In 1838, Lincoln was Again Elected to the Legislature.

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In 1838 Mr. Lincoln was again elected to the Legislature. At this session, as the nominee of the Whig party, he received thirty-eight votes for Speaker. Wm. L. D. Ewing, his successful competitor, the Democratic candidate, received forty-three votes, and was elected. Besides retaining his place on the Finance Committee, Lincoln was assigned to the Committee on Counties. The enthusiasm and zeal of the friends of internal improvements began to flag now in view of the fact that the bonds issued were beginning to find their true level in point of value. Lincoln, together with others of kindred views, tried to bolster the “system” up; but soon the discouraging fact became apparent that no more money could be obtained, and the Legislature began to descant on what part of the debt was lawful and what unlawful. Repudiation seemed not far off. Mr. Lincoln despaired now of ever becoming the “DeWitt Clinton of Illinois.” We find him admitting “his share of the responsibility in the present crisis,” and finally concluding that he was “no financier” after all. No sooner had the Legislature adjourned than he decided-if he had not already so determined-to run for the same place again. He probably wanted it for a vindication. He was pursued now more fiercely than ever, and he was better able to endure the vilification of a political campaign than when he first offered himself to the voters in New Salem.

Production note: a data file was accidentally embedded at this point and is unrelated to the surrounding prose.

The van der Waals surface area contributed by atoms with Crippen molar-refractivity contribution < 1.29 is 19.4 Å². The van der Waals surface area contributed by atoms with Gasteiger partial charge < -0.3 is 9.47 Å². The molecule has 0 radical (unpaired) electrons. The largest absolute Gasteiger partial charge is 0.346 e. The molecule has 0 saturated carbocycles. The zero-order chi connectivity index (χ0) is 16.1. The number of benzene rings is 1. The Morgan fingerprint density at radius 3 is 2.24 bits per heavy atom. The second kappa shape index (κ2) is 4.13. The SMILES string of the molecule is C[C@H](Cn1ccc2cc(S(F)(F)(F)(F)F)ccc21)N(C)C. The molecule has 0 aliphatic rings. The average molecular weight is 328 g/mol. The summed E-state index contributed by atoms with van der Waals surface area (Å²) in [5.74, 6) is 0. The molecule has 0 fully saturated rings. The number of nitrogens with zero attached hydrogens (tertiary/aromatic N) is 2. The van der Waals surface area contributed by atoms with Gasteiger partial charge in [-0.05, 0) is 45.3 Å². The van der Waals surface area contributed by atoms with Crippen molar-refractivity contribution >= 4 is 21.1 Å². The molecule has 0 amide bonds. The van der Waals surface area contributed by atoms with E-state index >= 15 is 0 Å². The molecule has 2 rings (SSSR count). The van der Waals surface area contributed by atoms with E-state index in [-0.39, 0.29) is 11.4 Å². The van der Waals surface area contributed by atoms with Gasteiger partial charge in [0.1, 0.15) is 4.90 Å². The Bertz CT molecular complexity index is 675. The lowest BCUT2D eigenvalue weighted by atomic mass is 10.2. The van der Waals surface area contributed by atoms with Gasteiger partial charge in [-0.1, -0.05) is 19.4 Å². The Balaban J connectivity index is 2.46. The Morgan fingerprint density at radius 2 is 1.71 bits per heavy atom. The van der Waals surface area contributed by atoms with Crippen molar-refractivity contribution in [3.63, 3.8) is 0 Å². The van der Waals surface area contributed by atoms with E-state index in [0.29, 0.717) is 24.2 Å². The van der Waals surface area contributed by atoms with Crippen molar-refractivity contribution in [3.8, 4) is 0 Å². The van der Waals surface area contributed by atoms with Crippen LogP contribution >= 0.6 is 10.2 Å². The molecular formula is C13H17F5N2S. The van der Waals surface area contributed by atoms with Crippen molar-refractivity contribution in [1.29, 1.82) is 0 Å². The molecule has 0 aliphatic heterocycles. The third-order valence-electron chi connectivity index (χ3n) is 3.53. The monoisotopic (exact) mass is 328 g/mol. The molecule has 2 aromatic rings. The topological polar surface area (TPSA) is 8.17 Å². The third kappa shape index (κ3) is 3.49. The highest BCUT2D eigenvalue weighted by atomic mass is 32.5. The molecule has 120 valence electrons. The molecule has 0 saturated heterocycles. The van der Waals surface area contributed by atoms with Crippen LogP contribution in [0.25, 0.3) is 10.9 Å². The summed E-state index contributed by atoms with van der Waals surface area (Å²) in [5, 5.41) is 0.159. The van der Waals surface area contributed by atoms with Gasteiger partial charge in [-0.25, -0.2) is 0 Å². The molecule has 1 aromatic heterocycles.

By William H. Herndon,Jesse W. Weik “Herndon’s Lincoln: A True Story of a Great Life” 

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